There, and in subsequent meetings that took place in Khartoum throughout the early 1990s, the alliance was formed among Iran, Hizballah, and what soon would be known as al-Qa’eda. Usama bin Laden was especially interested in the explosives expertise coupled with a “martyrdom” mentality he had seen demonstrated by Hizballah with such deadly effect against Western targets. It was arranged that Imad Mughniyeh, Hizballah’s top terror operative, would commit to training Usama bin Laden’s growing cadre of terrorists in explosives techniques, especially those involving suicide truck bombings that could bring down large buildings. Training camps were set up in Sudan, Lebanon, and elsewhere where al-Qa’eda’s would-be shahid recruits could learn this craft. The attacks at Khobar Towers, the U.S. East Africa Embassies in Dar Es-Salaam and Nairobi, against the USS Cole, and eventually the 9/11 attacks themselves were all the result of this terror alliance.
17th, 18th, 19th Paragraphs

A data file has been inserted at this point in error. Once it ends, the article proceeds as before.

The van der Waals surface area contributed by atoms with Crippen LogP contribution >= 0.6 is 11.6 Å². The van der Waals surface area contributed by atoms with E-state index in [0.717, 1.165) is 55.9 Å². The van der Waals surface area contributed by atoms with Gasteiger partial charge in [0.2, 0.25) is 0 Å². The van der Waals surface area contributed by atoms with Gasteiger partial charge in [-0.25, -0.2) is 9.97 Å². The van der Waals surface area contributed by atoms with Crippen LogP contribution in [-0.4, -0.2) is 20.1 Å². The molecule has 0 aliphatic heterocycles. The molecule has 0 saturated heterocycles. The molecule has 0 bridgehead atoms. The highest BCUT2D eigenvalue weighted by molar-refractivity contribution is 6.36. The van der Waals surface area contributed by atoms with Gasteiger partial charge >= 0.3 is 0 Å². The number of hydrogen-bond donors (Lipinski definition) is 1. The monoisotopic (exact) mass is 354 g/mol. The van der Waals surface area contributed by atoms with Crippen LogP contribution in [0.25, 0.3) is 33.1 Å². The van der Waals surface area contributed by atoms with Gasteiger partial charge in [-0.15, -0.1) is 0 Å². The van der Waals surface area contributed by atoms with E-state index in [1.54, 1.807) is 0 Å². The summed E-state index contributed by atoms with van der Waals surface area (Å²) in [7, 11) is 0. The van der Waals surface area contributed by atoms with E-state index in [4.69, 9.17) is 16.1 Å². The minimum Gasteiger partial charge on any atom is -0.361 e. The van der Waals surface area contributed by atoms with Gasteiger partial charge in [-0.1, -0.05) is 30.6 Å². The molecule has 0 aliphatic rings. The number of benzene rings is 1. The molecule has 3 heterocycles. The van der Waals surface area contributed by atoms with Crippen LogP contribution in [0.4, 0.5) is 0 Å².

The Tri-Border region of South America, where the borders of Argentina, Brazil, and Paraguay met, served as an early hub of terror operations from the 1980s onward for the Iranian Embassy in Buenos Aires and Hizballah, which jointly directed the 1992 and 1994 terror attacks against the Israeli Embassy and Jewish Cultural Center, respectively, from this lawless area. Since 2005,Iran’s operational base in Venezuela has become the nexus for its operations across the Western Hemisphere, including South, Central, and North America. Diplomatic relationships with Venezuela and other Latin American regimes hostile to the U.S., such as Bolivia, Ecuador, and Nicaragua also provide Iran with a means of evading international isolation and sanctions, obtaining a ready source of fraudulent travel documents, and laundering money.